'It's the worst case': Devastating new development in Shane Tuck death

Andrew Reid
·3-min read
Seen here, former Richmond AFL player Shane Tuck, who died in July 2020.
Richmond icon Shane Tuck died in July 2020 at the age of just 38. Pic: Getty

An Australian brain specialist says the late Shane Tuck had the "worst case" of chronic traumatic encephalopathy (CTE) that he's ever seen.

The disturbing revelation makes the former Richmond star the third former AFL player to have suffered from the crippling condition linked to concussions and brain trauma.

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AFL icon's Danny Frawley and Graham "Polly" Farmer were also revealed to be suffering from the degenerative condition.

CTE can only be diagnosed after a person's death.

The Australian Sports Brain Bank has confirmed that Tuck, who died in July last year at the age of 38 - had a particularly severe case of CTE.

Tuck faced a lengthy mental health battle before his death, with his family deciding to donate his brain to science.

On Saturday, neuropathologist professor Michael Buckland told The Age that Tuck's brain showed signs of severe stage three CTE.

“It’s the worst case I’ve seen so far,” professor Buckland said.

“It was actually quite shocking, the degree of disease he had.”

Professor Buckland said while education and safety measures around concussions are improving, it's scary that out of three known cases of CTE in the AFL, Tuck's is the worst.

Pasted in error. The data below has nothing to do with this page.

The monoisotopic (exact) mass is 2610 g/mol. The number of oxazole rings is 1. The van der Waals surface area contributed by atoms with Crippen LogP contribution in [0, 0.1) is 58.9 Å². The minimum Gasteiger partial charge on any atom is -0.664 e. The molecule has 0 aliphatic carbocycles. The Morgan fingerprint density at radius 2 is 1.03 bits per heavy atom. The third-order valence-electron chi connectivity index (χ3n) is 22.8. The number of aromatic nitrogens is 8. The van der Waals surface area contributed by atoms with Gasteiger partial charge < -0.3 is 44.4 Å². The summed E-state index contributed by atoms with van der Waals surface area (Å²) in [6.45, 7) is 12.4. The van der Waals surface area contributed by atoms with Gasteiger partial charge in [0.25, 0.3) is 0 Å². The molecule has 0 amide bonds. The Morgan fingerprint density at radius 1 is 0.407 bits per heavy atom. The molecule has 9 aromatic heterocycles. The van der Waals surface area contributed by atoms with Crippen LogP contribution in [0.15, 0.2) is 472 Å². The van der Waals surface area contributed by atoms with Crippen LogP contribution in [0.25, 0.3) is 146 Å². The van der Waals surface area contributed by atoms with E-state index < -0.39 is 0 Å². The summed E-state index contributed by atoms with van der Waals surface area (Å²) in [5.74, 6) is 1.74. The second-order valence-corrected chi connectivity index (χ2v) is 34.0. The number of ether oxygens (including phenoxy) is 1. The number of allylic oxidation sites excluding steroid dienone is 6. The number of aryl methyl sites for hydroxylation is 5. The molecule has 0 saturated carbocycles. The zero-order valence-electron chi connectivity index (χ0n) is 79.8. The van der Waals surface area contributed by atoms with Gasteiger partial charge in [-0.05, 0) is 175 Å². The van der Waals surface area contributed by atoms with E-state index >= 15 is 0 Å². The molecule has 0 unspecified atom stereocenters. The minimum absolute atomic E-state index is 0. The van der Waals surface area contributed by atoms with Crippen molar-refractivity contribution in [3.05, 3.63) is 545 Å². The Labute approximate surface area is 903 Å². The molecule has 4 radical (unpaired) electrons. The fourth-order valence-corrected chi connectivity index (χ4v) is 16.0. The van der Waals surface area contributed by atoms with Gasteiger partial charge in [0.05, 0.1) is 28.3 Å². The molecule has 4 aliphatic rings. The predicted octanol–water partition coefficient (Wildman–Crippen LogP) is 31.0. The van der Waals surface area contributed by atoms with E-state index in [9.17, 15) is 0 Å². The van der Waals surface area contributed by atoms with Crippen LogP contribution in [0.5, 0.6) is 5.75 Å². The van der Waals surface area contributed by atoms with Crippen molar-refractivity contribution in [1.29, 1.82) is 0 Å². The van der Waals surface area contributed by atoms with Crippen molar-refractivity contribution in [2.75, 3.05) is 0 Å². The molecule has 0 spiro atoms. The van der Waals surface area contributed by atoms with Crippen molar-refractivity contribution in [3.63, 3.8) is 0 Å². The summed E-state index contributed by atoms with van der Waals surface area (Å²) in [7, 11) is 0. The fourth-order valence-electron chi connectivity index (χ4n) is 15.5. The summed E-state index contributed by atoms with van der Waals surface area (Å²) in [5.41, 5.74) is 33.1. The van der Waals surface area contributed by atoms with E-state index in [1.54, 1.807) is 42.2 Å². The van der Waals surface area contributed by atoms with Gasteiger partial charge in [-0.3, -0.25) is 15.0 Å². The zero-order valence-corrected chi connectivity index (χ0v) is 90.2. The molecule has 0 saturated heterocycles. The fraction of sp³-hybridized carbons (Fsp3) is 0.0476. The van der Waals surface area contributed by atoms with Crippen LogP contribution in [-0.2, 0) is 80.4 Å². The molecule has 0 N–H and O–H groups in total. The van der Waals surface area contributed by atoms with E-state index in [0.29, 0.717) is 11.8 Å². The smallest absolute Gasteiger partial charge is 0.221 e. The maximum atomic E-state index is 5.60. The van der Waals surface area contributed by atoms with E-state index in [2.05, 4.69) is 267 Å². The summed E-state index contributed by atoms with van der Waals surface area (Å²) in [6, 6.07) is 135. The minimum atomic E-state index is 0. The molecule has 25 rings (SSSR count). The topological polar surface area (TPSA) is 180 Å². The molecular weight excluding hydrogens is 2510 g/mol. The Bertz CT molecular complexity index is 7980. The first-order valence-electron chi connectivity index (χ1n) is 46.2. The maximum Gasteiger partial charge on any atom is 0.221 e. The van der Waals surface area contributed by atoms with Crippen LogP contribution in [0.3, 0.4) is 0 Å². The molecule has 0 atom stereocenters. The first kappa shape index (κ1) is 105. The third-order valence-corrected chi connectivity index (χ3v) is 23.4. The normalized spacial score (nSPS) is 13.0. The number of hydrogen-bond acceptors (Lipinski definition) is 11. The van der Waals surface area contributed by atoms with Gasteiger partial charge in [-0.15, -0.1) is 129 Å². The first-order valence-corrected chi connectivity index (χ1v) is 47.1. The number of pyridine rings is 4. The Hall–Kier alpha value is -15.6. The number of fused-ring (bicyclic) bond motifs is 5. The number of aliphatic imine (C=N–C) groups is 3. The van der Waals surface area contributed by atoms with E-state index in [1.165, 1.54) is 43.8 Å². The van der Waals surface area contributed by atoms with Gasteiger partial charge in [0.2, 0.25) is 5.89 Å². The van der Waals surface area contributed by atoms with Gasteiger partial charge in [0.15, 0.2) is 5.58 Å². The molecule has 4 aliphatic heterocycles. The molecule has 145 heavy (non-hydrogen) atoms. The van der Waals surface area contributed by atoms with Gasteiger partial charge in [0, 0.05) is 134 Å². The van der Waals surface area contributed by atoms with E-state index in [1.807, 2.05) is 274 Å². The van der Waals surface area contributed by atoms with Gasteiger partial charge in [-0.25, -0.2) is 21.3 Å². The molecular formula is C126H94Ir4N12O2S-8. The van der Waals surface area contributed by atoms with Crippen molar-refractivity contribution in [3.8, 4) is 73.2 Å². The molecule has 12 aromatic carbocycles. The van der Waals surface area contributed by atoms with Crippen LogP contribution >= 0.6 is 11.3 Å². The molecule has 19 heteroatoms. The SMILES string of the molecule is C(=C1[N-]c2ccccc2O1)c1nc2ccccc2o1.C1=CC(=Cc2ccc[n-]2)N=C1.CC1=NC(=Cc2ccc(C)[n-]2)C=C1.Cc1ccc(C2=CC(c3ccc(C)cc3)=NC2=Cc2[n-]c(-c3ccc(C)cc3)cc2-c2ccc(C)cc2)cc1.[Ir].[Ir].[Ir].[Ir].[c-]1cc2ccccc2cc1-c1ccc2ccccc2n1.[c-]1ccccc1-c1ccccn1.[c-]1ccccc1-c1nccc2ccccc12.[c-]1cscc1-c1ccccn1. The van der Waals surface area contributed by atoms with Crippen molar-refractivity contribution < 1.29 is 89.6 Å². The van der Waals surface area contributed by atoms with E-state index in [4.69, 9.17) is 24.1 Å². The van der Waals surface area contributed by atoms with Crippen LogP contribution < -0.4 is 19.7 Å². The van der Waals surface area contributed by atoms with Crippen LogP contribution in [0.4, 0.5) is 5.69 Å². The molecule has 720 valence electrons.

“Those cases span three generations of players,” Professor Buckland said.

“What’s disturbing is that the worst case is the most recent, and also the youngest.”

Both Farmer (84) and Frawley (56) were older than Tuck when they died, with post-mortems uncovering levels of CTE in all three men.

Tuck battled mental health issues

The AFL community was left devastated by Tuck’s death last year, with details later emerging afterwards about his mental health struggles.

Tuck’s father and Hawthorn legend Michael opened up about his heartbreak at the time and and lifted the lid on his son’s battles.

“He was a big, strong kid and he just had a few issues and he couldn’t get rid of them and that was the only way out,” Michael told the Herald Sun.

“A lot of men think they’re alright and they’re actually not, and the best help they can get is telling people actually how bad they are, and not saying, ‘I’m alright, I’m alright’.

“It was bit like that (with Shane), he kept it all in because he was a tough, strong man. But you’ve got to show … it’s not a weakness, it’s just to express yourself with honesty and don’t try to cover up things.

“He didn’t mean anything by it, he just couldn’t admit he had a real bad problem.”

Shane Tuck is pictured here during his AFL career and later, his stint in boxing.
Shane Tuck turned to boxing after his AFL career ended. Image: Getty

Herald Sun journalists Jon Ralph and Reece Homfray also detailed how Tuck struggled with his life away from sport.

After 174 games with the Tigers, Tuck retired in 2013 and tried his hand at boxing. But after that ended in 2017, Tuck “struggled to fill the void”.

Some of his former teammates at Goodwood Saints Football Club in Adelaide had reportedly been working to help him, with club president Craig Scott fearing Tuck would have felt isolated amid the coronavirus pandemic.

“A couple of people within the club were aware (of his battles) and were supporting him,” Scott said.

Readers seeking support and information about suicide prevention can contact Beyond Blue on 1300 22 4636, Lifeline on 13 11 14 or Suicide Call Back Service 1300 659 467.

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